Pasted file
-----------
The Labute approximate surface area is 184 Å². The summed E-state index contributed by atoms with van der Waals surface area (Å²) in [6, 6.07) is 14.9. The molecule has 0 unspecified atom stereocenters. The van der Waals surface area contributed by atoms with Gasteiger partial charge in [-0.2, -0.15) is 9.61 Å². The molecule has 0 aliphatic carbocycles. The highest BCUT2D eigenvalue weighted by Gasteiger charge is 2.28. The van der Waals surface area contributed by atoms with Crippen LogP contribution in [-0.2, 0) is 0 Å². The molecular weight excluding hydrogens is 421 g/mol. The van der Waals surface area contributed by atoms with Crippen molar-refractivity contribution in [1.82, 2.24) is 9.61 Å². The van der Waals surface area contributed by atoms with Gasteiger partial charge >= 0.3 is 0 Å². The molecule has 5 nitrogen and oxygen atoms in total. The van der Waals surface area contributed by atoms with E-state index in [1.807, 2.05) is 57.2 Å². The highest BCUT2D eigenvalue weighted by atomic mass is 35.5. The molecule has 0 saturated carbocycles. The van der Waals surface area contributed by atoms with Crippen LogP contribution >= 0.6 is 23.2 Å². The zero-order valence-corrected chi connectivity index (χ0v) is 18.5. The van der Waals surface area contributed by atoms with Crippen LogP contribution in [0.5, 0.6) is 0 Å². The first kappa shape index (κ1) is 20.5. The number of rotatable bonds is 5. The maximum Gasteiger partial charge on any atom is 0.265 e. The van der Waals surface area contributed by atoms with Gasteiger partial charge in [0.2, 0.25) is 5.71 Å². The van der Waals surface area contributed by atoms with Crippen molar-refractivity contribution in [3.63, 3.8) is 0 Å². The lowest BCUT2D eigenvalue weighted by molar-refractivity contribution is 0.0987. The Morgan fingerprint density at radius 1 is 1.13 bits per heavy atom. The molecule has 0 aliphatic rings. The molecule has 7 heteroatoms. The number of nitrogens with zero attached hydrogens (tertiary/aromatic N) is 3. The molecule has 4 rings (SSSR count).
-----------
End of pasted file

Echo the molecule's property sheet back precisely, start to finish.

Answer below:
The Labute approximate surface area is 184 Å². The summed E-state index contributed by atoms with van der Waals surface area (Å²) in [6, 6.07) is 14.9. The molecule has 0 unspecified atom stereocenters. The van der Waals surface area contributed by atoms with Gasteiger partial charge in [-0.2, -0.15) is 9.61 Å². The molecule has 0 aliphatic carbocycles. The highest BCUT2D eigenvalue weighted by Gasteiger charge is 2.28. The van der Waals surface area contributed by atoms with Crippen LogP contribution in [-0.2, 0) is 0 Å². The molecular weight excluding hydrogens is 421 g/mol. The van der Waals surface area contributed by atoms with Crippen molar-refractivity contribution in [1.82, 2.24) is 9.61 Å². The van der Waals surface area contributed by atoms with Gasteiger partial charge >= 0.3 is 0 Å². The molecule has 5 nitrogen and oxygen atoms in total. The van der Waals surface area contributed by atoms with E-state index in [1.807, 2.05) is 57.2 Å². The highest BCUT2D eigenvalue weighted by atomic mass is 35.5. The molecule has 0 saturated carbocycles. The van der Waals surface area contributed by atoms with Crippen LogP contribution >= 0.6 is 23.2 Å². The zero-order valence-corrected chi connectivity index (χ0v) is 18.5. The van der Waals surface area contributed by atoms with Crippen LogP contribution in [0.5, 0.6) is 0 Å². The first kappa shape index (κ1) is 20.5. The number of rotatable bonds is 5. The maximum Gasteiger partial charge on any atom is 0.265 e. The van der Waals surface area contributed by atoms with Gasteiger partial charge in [0.2, 0.25) is 5.71 Å². The van der Waals surface area contributed by atoms with Crippen molar-refractivity contribution in [3.63, 3.8) is 0 Å². The lowest BCUT2D eigenvalue weighted by molar-refractivity contribution is 0.0987. The Morgan fingerprint density at radius 1 is 1.13 bits per heavy atom. The molecule has 0 aliphatic rings. The molecule has 7 heteroatoms. The number of nitrogens with zero attached hydrogens (tertiary/aromatic N) is 3. The molecule has 4 rings (SSSR count).